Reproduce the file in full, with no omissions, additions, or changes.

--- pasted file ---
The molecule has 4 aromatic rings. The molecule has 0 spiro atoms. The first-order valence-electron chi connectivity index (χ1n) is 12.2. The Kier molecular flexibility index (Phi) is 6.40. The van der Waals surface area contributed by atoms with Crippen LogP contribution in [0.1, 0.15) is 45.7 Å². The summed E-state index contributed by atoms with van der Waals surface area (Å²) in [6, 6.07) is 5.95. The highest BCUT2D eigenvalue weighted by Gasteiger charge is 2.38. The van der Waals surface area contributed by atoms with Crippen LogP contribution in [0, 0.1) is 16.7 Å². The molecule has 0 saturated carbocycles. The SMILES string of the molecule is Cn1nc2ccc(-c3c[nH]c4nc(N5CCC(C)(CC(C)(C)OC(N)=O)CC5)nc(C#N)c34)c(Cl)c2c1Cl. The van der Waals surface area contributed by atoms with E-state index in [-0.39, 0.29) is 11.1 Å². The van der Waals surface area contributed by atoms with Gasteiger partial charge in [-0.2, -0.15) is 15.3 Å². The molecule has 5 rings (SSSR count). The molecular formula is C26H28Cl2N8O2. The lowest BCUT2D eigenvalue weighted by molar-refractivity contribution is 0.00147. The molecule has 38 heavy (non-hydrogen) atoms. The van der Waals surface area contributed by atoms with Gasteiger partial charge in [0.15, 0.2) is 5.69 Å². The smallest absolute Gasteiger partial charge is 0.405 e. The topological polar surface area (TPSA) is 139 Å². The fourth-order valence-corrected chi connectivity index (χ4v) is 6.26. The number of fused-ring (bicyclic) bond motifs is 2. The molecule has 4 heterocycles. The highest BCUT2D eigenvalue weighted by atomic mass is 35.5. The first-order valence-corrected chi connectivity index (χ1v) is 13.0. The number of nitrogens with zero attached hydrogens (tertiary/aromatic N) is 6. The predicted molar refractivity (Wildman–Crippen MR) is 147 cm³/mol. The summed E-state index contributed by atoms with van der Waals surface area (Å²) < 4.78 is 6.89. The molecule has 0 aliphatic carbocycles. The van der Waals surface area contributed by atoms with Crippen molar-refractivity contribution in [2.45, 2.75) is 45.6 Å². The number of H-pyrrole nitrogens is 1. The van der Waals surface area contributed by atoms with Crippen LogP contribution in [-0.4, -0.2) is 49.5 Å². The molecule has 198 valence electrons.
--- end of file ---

The molecule has 4 aromatic rings. The molecule has 0 spiro atoms. The first-order valence-electron chi connectivity index (χ1n) is 12.2. The Kier molecular flexibility index (Phi) is 6.40. The van der Waals surface area contributed by atoms with Crippen LogP contribution in [0.1, 0.15) is 45.7 Å². The summed E-state index contributed by atoms with van der Waals surface area (Å²) in [6, 6.07) is 5.95. The highest BCUT2D eigenvalue weighted by Gasteiger charge is 2.38. The van der Waals surface area contributed by atoms with Crippen LogP contribution in [0, 0.1) is 16.7 Å². The molecule has 0 saturated carbocycles. The SMILES string of the molecule is Cn1nc2ccc(-c3c[nH]c4nc(N5CCC(C)(CC(C)(C)OC(N)=O)CC5)nc(C#N)c34)c(Cl)c2c1Cl. The van der Waals surface area contributed by atoms with E-state index in [-0.39, 0.29) is 11.1 Å². The van der Waals surface area contributed by atoms with Gasteiger partial charge in [-0.2, -0.15) is 15.3 Å². The molecule has 5 rings (SSSR count). The molecular formula is C26H28Cl2N8O2. The lowest BCUT2D eigenvalue weighted by molar-refractivity contribution is 0.00147. The molecule has 38 heavy (non-hydrogen) atoms. The van der Waals surface area contributed by atoms with Gasteiger partial charge in [0.15, 0.2) is 5.69 Å². The smallest absolute Gasteiger partial charge is 0.405 e. The topological polar surface area (TPSA) is 139 Å². The fourth-order valence-corrected chi connectivity index (χ4v) is 6.26. The number of fused-ring (bicyclic) bond motifs is 2. The molecule has 4 heterocycles. The highest BCUT2D eigenvalue weighted by atomic mass is 35.5. The first-order valence-corrected chi connectivity index (χ1v) is 13.0. The number of nitrogens with zero attached hydrogens (tertiary/aromatic N) is 6. The predicted molar refractivity (Wildman–Crippen MR) is 147 cm³/mol. The summed E-state index contributed by atoms with van der Waals surface area (Å²) < 4.78 is 6.89. The molecule has 0 aliphatic carbocycles. The van der Waals surface area contributed by atoms with Crippen molar-refractivity contribution in [2.45, 2.75) is 45.6 Å². The number of H-pyrrole nitrogens is 1. The van der Waals surface area contributed by atoms with Crippen LogP contribution in [-0.4, -0.2) is 49.5 Å². The molecule has 198 valence electrons.